In light of the inadequacy of both the traditional choice-of-law analysis and the exclusionary rule, we applied the most significant relationship approach to determine the admissibility of evidence collected out of state in violation of the Minnesota physician-patient privilege. Id. at 175–76. Under this approach, the law of the state with the most significant relationship to the evidence controls, even if it conflicts with the law of the forum, unless applying the law of the state with the most significant relationship would be contrary to a strong public policy in the forum. Id. at 175. We held that the most significant relationship approach was preferable because it recognized “both the substantive ․ [and] procedural nature of the privilege statute.” Id.6
Applying the most significant relationship approach, we held the state where a privileged communication occurs is the state with the most significant relationship to the communication unless there is a prior relationship between the parties. Id. at 176–77. Because the communication at issue occurred in Wisconsin, that state had the most significant relationship with the communication, the law of Wisconsin controlled, and therefore the evidence was admissible at the defendant's Minnesota trial. Id. at 177.
Although not a perfect fit for the circumstances that exist in the privilege context, the Scales rule is similar to the privilege at issue in Heaney because the Scales rule has both a procedural and substantive purpose. See, e.g., Waddell, 655 N.W.2d at 811 n. 3 (stating “criminal defendants are ․ protected against coerced confessions by the recording requirement”); Miller, 573 N.W.2d at 674 (“The underlying rationale for our decision in Scales was to prevent factual disputes about the existence and context of Miranda warnings and any ensuing waiver of rights.”). Also, similar to Heaney where violating the physician-patient privilege did not amount to illegal conduct, violating Scales merely renders the evidence of an interrogation inadmissible if the violation is substantial, but does not make the collection of the evidence illegal. Because of the similarities between application of the Scales requirement and application of the privilege at issue in Heaney, we conclude that the most significant relationship approach should be used to address the question of whether Scales governs unrecorded, out-of-state interrogations conducted by out-of-state officers.7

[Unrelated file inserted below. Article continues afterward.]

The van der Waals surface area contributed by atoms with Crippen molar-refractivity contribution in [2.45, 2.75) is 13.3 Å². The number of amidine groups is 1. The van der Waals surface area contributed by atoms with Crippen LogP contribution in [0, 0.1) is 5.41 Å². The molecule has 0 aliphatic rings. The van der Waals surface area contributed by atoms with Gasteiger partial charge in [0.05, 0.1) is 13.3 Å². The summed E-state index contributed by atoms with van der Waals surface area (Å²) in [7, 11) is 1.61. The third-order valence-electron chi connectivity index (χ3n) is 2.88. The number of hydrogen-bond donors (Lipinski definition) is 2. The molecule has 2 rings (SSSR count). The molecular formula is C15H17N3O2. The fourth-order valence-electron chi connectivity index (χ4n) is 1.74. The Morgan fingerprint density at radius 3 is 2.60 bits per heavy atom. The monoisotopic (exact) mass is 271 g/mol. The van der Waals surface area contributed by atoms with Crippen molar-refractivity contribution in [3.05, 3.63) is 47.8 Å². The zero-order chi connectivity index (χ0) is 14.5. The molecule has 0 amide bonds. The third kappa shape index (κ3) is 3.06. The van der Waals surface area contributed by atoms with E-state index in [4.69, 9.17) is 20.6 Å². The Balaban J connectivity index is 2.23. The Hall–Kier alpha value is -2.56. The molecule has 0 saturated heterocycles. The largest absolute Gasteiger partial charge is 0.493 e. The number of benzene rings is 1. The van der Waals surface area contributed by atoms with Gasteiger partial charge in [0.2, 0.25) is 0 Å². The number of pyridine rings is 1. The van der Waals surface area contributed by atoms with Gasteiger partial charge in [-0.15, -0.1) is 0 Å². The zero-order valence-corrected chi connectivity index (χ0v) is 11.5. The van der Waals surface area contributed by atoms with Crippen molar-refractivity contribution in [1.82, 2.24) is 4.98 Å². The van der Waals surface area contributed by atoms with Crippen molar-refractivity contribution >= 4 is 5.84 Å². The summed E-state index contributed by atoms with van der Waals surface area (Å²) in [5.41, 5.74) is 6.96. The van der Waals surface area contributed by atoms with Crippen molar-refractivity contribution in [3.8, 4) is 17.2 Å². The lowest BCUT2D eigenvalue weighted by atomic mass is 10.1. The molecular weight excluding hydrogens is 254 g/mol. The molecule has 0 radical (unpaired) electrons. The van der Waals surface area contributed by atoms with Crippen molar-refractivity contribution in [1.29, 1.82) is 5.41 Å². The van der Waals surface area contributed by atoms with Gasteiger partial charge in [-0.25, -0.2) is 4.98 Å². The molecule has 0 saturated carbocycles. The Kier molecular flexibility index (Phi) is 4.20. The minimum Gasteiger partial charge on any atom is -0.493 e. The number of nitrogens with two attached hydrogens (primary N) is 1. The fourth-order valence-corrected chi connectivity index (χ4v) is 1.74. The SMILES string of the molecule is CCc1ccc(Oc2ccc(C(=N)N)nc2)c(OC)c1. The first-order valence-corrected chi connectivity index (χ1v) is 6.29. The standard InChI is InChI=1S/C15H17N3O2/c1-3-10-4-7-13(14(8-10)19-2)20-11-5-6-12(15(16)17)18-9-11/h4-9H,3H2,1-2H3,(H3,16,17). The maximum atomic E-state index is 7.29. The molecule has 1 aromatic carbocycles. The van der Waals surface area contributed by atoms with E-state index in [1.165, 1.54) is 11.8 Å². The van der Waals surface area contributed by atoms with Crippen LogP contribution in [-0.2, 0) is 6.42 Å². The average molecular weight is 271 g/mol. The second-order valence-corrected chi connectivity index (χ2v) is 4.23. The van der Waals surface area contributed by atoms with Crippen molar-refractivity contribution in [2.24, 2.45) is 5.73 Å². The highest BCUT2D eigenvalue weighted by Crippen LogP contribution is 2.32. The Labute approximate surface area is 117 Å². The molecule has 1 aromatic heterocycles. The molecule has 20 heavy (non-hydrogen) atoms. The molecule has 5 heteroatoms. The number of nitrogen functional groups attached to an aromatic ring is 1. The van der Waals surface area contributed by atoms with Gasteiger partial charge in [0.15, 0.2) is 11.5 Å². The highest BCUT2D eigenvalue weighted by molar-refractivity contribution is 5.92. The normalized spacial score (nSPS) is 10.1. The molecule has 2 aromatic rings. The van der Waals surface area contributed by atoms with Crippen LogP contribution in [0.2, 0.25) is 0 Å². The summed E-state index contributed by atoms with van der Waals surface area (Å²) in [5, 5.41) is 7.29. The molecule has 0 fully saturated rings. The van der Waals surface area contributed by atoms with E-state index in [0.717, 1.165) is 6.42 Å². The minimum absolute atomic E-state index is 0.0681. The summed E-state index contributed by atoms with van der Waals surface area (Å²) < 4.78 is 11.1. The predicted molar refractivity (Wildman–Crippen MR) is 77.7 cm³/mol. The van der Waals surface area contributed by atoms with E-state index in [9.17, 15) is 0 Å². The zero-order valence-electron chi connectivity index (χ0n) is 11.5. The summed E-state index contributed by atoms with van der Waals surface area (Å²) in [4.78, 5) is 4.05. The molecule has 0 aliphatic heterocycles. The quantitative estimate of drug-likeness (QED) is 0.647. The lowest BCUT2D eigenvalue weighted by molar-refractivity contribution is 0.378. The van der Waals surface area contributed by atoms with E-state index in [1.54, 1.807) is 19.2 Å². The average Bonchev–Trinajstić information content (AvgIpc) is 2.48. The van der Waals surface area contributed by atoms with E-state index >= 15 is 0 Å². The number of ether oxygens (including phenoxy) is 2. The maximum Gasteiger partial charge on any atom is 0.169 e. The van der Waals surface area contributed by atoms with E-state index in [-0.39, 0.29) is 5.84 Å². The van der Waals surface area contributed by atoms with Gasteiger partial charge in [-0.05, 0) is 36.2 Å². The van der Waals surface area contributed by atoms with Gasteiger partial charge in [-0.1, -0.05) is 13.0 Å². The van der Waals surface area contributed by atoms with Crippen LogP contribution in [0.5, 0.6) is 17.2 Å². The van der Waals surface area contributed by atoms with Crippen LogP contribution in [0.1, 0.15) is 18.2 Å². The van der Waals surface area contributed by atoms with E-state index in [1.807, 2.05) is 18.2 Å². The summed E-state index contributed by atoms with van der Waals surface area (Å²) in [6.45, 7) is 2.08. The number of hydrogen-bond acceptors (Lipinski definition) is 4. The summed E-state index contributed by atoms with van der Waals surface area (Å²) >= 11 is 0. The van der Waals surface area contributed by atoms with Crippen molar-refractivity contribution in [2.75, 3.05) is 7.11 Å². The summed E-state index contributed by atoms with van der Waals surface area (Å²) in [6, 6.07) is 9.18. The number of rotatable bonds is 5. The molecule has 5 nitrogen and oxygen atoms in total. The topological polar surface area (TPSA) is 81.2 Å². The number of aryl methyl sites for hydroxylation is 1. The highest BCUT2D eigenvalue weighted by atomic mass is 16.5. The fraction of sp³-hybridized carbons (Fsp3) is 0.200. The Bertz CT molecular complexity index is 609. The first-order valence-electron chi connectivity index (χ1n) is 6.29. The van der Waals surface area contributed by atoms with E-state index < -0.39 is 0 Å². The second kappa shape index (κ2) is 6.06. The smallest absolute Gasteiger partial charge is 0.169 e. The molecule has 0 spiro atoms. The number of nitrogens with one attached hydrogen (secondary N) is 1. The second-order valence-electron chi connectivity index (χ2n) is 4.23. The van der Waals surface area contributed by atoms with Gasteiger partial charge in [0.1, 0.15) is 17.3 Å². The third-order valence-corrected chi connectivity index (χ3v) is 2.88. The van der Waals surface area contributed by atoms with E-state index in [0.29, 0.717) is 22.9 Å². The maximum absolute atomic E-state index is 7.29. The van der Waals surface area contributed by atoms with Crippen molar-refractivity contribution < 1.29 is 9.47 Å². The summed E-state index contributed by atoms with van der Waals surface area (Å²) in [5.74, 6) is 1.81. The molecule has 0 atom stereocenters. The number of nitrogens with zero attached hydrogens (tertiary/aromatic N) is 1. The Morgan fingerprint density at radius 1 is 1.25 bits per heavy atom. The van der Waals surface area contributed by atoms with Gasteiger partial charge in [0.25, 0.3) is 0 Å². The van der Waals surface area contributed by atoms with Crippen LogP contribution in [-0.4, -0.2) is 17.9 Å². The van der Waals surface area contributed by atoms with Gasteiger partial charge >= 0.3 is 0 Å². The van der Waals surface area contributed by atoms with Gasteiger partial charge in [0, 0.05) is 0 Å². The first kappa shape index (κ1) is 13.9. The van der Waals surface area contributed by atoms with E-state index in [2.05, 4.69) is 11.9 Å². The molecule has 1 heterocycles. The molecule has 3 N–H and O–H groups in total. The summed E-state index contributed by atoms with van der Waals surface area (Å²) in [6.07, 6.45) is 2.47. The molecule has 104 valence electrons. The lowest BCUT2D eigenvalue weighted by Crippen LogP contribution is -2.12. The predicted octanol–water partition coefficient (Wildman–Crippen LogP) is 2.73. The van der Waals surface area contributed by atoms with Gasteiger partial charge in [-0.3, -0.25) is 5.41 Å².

Having concluded that the most significant relationship approach applies in this case, we consider which state had the most significant relationship to Castillo–Alvarez's unrecorded interrogation. Castillo–Alvarez was interrogated in preparation for him “to stand trial ․ in the State of Iowa.” The extradition documents do not show that a Minnesota prosecution was expected because charges had only been filed in Iowa. Further, Castillo–Alvarez was received in Texas by an FBI agent who resides in Iowa and an Iowa sheriff—providing further support that the interrogation occurred in preparation for an Iowa prosecution. Moreover, it is undisputed that Minnesota law enforcement played no role in initiating or conducting the interrogation.
Because Iowa has the most significant relationship with Castillo–Alvarez's interrogation, the law of Iowa should apply absent a strong Minnesota public policy. Heaney, 689 N.W.2d at 175. Unlike State v. Sanders, 775 N.W.2d 883, 885 n. 3 (Minn.2009), where it was “unclear as to why the FBI conducted the interview” or whether the interview was done “at the request of” Minnesota police, the FBI agent and Iowa sheriff, following the procedures of their respective jurisdictions, interrogated Castillo–Alvarez for the purpose of prosecuting Castillo–Alvarez in Iowa. There is no evidence that Minnesota police officers were using out-of-state law enforcement to circumvent the Scales requirement. Under these circumstances, we conclude that there is no strong Minnesota policy requiring application of the Scales rule.
Because Iowa has the most significant relationship to Castillo–Alvarez's interrogation and we find no strong Minnesota policy requiring us to apply the Scales rule, we hold that the district court did not err in admitting evidence of Castillo–Alvarez's unrecorded interrogation.
I agree with the court that neither Minn.Stat. § 609.045 (2012) nor the Minnesota Constitution bar the prosecution of Castillo–Alvarez in the State of Minnesota. I write separately to explain why the court is incorrect in concluding that our decision in State v. Scales, 518 N.W.2d 587 (Minn.1994), does not apply to the admission of Castillo–Alvarez's unrecorded statement. However, because I conclude that the Scales violation here was not substantial, I concur in the result only.